(Bloomberg) -- U.S. Treasury Secretary Steven Mnuchin said the country’s new 20-year security will extend the average maturity on the government’s debt while adding that ultra-long bonds aren’t coming any time soon. The Treasury yield curve flattened following his comments.
Issuing ultra-long bonds, those due in more than 30 years, is “no longer on the near term -- our focus for the moment is issuing the 20-year,” Mnuchin said in an interview in Davos, Switzerland, where he’s attending the World Economic Forum.
The Treasury Department last week announced it will start issuing 20-year bonds in the first half of 2020, expanding its roster of securities as the government seeks ways to fund a budget deficit that’s set to reach $1 trillion this year.
“If you look at the number of 20-year bonds that we’ll raise, this will slightly extend” the average maturity, he said, declining to predict by how much. “This isn’t going to be a massive extension.”
Lengthening average maturity allows the government to spread risk over a longer period and lock in borrowing costs at the current low level.
For strategists and investors the average maturity may be important in determining just how Treasury might adjust the sizes of other debt sales as a result of the upcoming addition of the 20-year bond. It will also likely affect the average duration -- or sensitivity to interest-rate moves -- of bond indexes that many investors use to benchmark their holdings and performance.
The average maturity of Treasury debt outstanding is hovering just under 70 months, compared with the average since 1980 of about 60 months. It peaked at 70.7 months in mid-2017.
Mnuchin’s comments underscore a shift in a policy in place since 2017, when the Treasury Department decided to stop attempting to lengthen the maturity of the government’s debt. In announcing the 2017 change in its borrowing strategy, Treasury officials also appeared to de-emphasize the concept of weighted average maturity as a basis for debt policy, making clear that the focus instead was on getting the best deal for the taxpayer in the long run.
The idea of 50-year or 100-year bonds is on ice for now, but it is something that the Treasury will continue to review and consider, Mnuchin said. Many on Wall Street have lobbied against such tenors.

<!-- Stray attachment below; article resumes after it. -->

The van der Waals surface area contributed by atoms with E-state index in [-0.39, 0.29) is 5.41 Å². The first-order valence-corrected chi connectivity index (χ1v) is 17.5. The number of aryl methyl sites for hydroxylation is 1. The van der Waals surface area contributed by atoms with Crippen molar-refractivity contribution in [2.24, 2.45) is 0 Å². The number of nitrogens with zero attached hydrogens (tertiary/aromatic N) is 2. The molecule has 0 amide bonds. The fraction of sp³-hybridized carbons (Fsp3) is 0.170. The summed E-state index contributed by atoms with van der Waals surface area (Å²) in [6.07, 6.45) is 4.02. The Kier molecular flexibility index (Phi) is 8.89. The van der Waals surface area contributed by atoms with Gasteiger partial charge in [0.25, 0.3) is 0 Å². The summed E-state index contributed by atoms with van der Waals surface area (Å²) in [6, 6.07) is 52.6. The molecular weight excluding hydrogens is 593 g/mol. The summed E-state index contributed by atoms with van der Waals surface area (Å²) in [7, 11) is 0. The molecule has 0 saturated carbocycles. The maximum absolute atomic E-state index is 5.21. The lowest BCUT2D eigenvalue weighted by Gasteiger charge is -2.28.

Ultra-long debt could help limit the cost to taxpayers of plugging the budget shortfall. “The main purpose is to fund the government at the best risk-adjusted rate,” Mnuchin said.
Treasuries pared their declines following Mnuchin’s comments and proceeded to rally further Friday as growing concern about the spread of the Wuhan coronavirus weighed on global risk sentiment, spurring investor appetite for havens. The 5-year to 30-year yield curve flattened slightly as longer-dated debt outperformed.
With a 20-year bond on the horizon, the Treasury Department is also weighing whether it should increase its daily cash balance for “risk-management purposes,” Mnuchin said.
“If we do that it’ll be done in a way that it doesn’t impact the markets and the Fed can manage it along with everything.”
Glitches in the market for repurchase agreements in recent months have drawn attention to swings in the amount of cash reserves that the Treasury holds at the Federal Reserve.
The Federal Reserve has so far succeeded in thwarting a repeat of the upheaval seen in mid-September -- when overnight repo rates surged to 10% from around 2%. It has done so through a combination of repo-market liquidity injections and a program to purchase Treasury bills that’s aimed at ensuring an ample supply of reserves.
Mnuchin has said he believes the Fed has resolved the technical issues that caused the glitch and he doesn’t expect them to happen again, adding that any issues with regulations are separate.
(Adds context, updates market moves.)
--With assistance from Justin Blum, Liz Capo McCormick, Paul Dobson, Benjamin Purvis and Mark Tannenbaum.
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